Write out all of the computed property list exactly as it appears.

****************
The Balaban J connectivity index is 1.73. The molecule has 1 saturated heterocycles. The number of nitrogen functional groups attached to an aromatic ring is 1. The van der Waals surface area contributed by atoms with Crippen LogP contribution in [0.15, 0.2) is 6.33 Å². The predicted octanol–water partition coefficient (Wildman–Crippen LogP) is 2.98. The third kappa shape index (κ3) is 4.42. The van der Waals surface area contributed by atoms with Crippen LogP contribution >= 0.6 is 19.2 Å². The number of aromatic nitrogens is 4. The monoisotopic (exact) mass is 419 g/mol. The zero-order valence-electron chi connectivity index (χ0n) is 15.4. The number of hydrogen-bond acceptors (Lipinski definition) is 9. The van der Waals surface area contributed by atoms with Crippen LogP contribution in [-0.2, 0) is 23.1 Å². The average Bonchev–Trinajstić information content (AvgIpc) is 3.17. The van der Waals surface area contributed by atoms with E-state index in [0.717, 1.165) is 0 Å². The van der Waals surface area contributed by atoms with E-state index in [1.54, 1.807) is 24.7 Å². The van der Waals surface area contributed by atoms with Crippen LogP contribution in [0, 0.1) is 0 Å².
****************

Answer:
The Balaban J connectivity index is 1.73. The molecule has 1 saturated heterocycles. The number of nitrogen functional groups attached to an aromatic ring is 1. The van der Waals surface area contributed by atoms with Crippen LogP contribution in [0.15, 0.2) is 6.33 Å². The predicted octanol–water partition coefficient (Wildman–Crippen LogP) is 2.98. The third kappa shape index (κ3) is 4.42. The van der Waals surface area contributed by atoms with Crippen LogP contribution >= 0.6 is 19.2 Å². The number of aromatic nitrogens is 4. The monoisotopic (exact) mass is 419 g/mol. The zero-order valence-electron chi connectivity index (χ0n) is 15.4. The number of hydrogen-bond acceptors (Lipinski definition) is 9. The van der Waals surface area contributed by atoms with Crippen LogP contribution in [-0.2, 0) is 23.1 Å². The average Bonchev–Trinajstić information content (AvgIpc) is 3.17. The van der Waals surface area contributed by atoms with E-state index in [0.717, 1.165) is 0 Å². The van der Waals surface area contributed by atoms with E-state index in [1.54, 1.807) is 24.7 Å². The van der Waals surface area contributed by atoms with Crippen LogP contribution in [0, 0.1) is 0 Å².